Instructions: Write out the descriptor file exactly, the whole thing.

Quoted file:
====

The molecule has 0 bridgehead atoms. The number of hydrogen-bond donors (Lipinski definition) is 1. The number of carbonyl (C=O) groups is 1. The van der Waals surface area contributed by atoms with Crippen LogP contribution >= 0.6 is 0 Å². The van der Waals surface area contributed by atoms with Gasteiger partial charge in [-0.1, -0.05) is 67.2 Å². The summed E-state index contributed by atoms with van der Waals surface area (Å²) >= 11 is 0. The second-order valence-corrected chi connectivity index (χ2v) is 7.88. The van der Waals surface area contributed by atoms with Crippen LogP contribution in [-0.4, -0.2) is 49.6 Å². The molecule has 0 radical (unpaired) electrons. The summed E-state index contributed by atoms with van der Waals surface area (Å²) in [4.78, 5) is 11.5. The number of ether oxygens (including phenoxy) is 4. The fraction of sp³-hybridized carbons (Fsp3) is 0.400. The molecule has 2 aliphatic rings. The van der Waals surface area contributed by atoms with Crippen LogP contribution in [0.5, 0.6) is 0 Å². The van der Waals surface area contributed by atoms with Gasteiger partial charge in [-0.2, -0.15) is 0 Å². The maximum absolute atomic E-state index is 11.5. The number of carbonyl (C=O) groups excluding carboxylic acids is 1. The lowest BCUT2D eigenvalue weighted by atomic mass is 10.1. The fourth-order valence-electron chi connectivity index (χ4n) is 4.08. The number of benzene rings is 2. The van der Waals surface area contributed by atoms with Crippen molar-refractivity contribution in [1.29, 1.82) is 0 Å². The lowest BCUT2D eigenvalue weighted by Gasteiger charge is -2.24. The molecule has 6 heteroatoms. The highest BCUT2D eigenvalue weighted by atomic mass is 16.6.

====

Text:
The molecule has 0 bridgehead atoms. The number of hydrogen-bond donors (Lipinski definition) is 1. The number of carbonyl (C=O) groups is 1. The van der Waals surface area contributed by atoms with Crippen LogP contribution >= 0.6 is 0 Å². The van der Waals surface area contributed by atoms with Gasteiger partial charge in [-0.1, -0.05) is 67.2 Å². The summed E-state index contributed by atoms with van der Waals surface area (Å²) >= 11 is 0. The second-order valence-corrected chi connectivity index (χ2v) is 7.88. The van der Waals surface area contributed by atoms with Crippen LogP contribution in [-0.4, -0.2) is 49.6 Å². The molecule has 0 radical (unpaired) electrons. The summed E-state index contributed by atoms with van der Waals surface area (Å²) in [4.78, 5) is 11.5. The number of ether oxygens (including phenoxy) is 4. The fraction of sp³-hybridized carbons (Fsp3) is 0.400. The molecule has 2 aliphatic rings. The van der Waals surface area contributed by atoms with Crippen LogP contribution in [0.5, 0.6) is 0 Å². The van der Waals surface area contributed by atoms with Gasteiger partial charge in [-0.2, -0.15) is 0 Å². The maximum absolute atomic E-state index is 11.5. The number of carbonyl (C=O) groups excluding carboxylic acids is 1. The lowest BCUT2D eigenvalue weighted by atomic mass is 10.1. The fourth-order valence-electron chi connectivity index (χ4n) is 4.08. The number of benzene rings is 2. The van der Waals surface area contributed by atoms with Crippen molar-refractivity contribution in [1.29, 1.82) is 0 Å². The lowest BCUT2D eigenvalue weighted by Gasteiger charge is -2.24. The molecule has 6 heteroatoms. The highest BCUT2D eigenvalue weighted by atomic mass is 16.6.